Meet Mrs. Victoria Nyamapho Zormelo Paintsil – woman of substance, retired educationist and chorister at age 90
Senior citizens say “old people are just young people who have been alive for a very long time and that the longer you live, the more beautiful life becomes.”
These expressions, to a great extent, suit Mrs. Victoria Nyamapho Zormelo Paintsil, a retired educationist and an accomplished woman who is grateful to God for sustaining granting her strength for nine decades and still counting.
Unusual of nonagenarians like her, she has never been on any medication for diabetes or hypertension. She has all her senses intact, able to walk, talk and read without spectacles.
Her “only physical challenge” is a chronic osteoarthritis which she says “cannot even stop” her from “climbing the staircase to robe in the choir or to dance.”
Prior to celebrating her 90th anniversary on August 4, 2022, she had written an autobiography she describes as “a true reflection of her character and personality.”
Mrs Paintsil, in an interview with The Spectator last Friday, touched on aspects of her life and career, her personal values and some nuggets of wisdom she believes should guide young people in the journey of life.
Born on Thursday, August 4, 1932, to Madam Emelia Akoeley Zormelo and Togbi Godfred Nyavor Zormelo of Tegbi in the Volta Region, she had 18 paternal siblings made up of 11 males and seven females.
According to her, her mother was returning from Togo to Saltpond in the Central Region when she went into labour whilst on transit at Nsawam in the Eastern Region.
“Being a traditional birth attendant, my mother delivered by herself and brought the baby to Saltpond the next day on board a wooden truck by name “Accra Bode.” My father, therefore, nick-named me “Bode” after the truck which conveyed me to Saltpond.
“As the last born of my parents, I was pampered and equally disciplined. I suffered and endured a lot of knocks on my head because I was very naughty,” she recounted in her biography.
The mother of five attended T.I Ahmadiyya School at Saltpond and completed Standard Seven with distinction in 1949 as the only girl in a class of 30 pupils.
In 1956, she enrolled at the Emergency Training College at Saltpond for six weeks as a Pupil Teacher Trainee and was subsequently appointed a Pupil Teacher at Kormantse Methodist Primary School.
After obtaining Teachers Certificate ‘A’ at Wesley College, Kumasi in 1960, she was posted to Saltpond Methodist Middle School at Appiakwaa where she started as a Junior Teacher and rose through the ranks until her retirement in the year 2000 as a Principal Superintendent.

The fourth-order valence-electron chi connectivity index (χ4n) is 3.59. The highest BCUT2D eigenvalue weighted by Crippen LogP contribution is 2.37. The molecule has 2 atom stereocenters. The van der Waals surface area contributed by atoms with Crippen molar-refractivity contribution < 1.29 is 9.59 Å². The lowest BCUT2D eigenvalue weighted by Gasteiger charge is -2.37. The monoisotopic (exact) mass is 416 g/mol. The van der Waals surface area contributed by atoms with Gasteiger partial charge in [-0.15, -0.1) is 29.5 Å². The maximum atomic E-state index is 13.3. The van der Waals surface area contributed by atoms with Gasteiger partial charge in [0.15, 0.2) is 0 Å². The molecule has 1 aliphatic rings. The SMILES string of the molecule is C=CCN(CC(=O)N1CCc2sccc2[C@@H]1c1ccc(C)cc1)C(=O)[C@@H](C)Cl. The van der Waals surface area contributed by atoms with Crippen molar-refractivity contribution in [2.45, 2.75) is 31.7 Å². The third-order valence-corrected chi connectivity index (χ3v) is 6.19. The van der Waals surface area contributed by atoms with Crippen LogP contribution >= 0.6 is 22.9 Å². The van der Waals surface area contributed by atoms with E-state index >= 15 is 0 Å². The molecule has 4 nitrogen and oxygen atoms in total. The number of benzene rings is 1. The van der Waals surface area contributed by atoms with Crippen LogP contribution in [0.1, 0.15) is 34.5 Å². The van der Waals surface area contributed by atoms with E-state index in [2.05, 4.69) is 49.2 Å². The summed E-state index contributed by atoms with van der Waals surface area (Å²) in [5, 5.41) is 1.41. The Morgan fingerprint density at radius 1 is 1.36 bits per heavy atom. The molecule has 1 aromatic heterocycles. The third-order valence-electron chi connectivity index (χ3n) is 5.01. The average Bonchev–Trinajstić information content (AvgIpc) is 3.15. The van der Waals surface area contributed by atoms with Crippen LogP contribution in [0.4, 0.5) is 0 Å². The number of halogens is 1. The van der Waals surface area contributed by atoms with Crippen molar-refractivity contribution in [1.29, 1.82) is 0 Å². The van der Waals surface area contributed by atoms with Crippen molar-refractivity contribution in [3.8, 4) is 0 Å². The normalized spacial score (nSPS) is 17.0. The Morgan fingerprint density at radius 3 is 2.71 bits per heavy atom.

While teaching at Kormantse Methodist Primary School, she got married on September 16, 1962, to Mr. Ebenezer Ayew Atta Paintsil, who encouraged her to choose teaching as a profession but her husband passed away on August 13, 2011, after nearly 50 years of marriage.
Highlighting some of her personal values, the outspoken grandmother now the only surviving child of her parents, said she respected everybody and did not envy or hold grudges against anybody.
“I don’t think I have a grudge with anybody. If you do something I don’t like I tell you instantly. I tell people that everybody is unique in their own way so nobody should look down or discriminate against the other.
“I spend time thinking about God instead of being bitter or holding grudges against people. If I hold iniquities in my heart, God will not answer my prayers,” she noted.
This and many other attributes, she believes, account for the many years of blessings she continues to enjoy on earth.
Mrs Paintsil, with over 40 years teaching experience, said she was “born to be a teacher because she loves talking and disciplining people.”
Her career took her to Methodist Middle School Saltpond (1960-1969); Kormantse Methodist Primary School (1969-1992); Kormantse Hasowodze D/C Primary School (1992-1996) and Kormantse Methodist Primary School (1996-2000).
Some of her pupils, she said, included Mr Stephen Asamoah Boateng (Asabee), Chief Executive of SIGA; Nana Kwame Ayim, Adontenghene of Mankessim Traditional Area, and Mr Lious Turkson, a banker.
A good instruction she always gave her pupils, according to her, was the need to be cautious of personal conduct in the midst of a crowd. She said the fact that “you are in a crowd does not mean you can misbehave or do bad things and get away with it.”
“You must not forget you are an individual and when you are caught acting wrongly among the crowd, you will be on your own,” she stressed.
As a staunch member of the Saltpond Wesley Methodist Church, she became a chorister in 1949 and served in various capacities, as a Treasurer, Lay Reader and Representative of the Choir at Leaders Meetings.
The disciplinarian who loves reading and having good conversations said she would want to be remembered as a “fearless, outspoken, forthright, and a happy-go-lucky person.”
“I don’t know who my enemies are and I do not hate anybody,” she stressed. She has, therefore, instructed her family not to prescribe any funeral cloth when she departs for the world of her ancestors.
She said everybody should “come in all-white or any black and white presentable attire, have fun, be glad in the Lord, and release a lot of white balloons.”
Mrs Paintsil has 14 grandchildren and one great grandchild. Her children are Paapa Paintsil, a Sports Consultant; Madam Jane Paintsil, an Educational Consultant; Mr. Felix Paintsil, Healthcare and Biomedical Practitioner; Mr. Ben Paintsil of Currier and Bulk Haulage Consultancy — all of them based in the United States of America, and Dr. Victor Paintsil, Dental Surgeon at Tarkwa Municipal Hospital in the Western Region.
Her siblings include Mrs. Victoria Zormelo-Gorleku, the first female Director of the Ghana Prisons Service; Rev. Sir George Zormelo, Jane Adakyivor Zormelo (all deceased) and many others.
By Ernest Nutsugah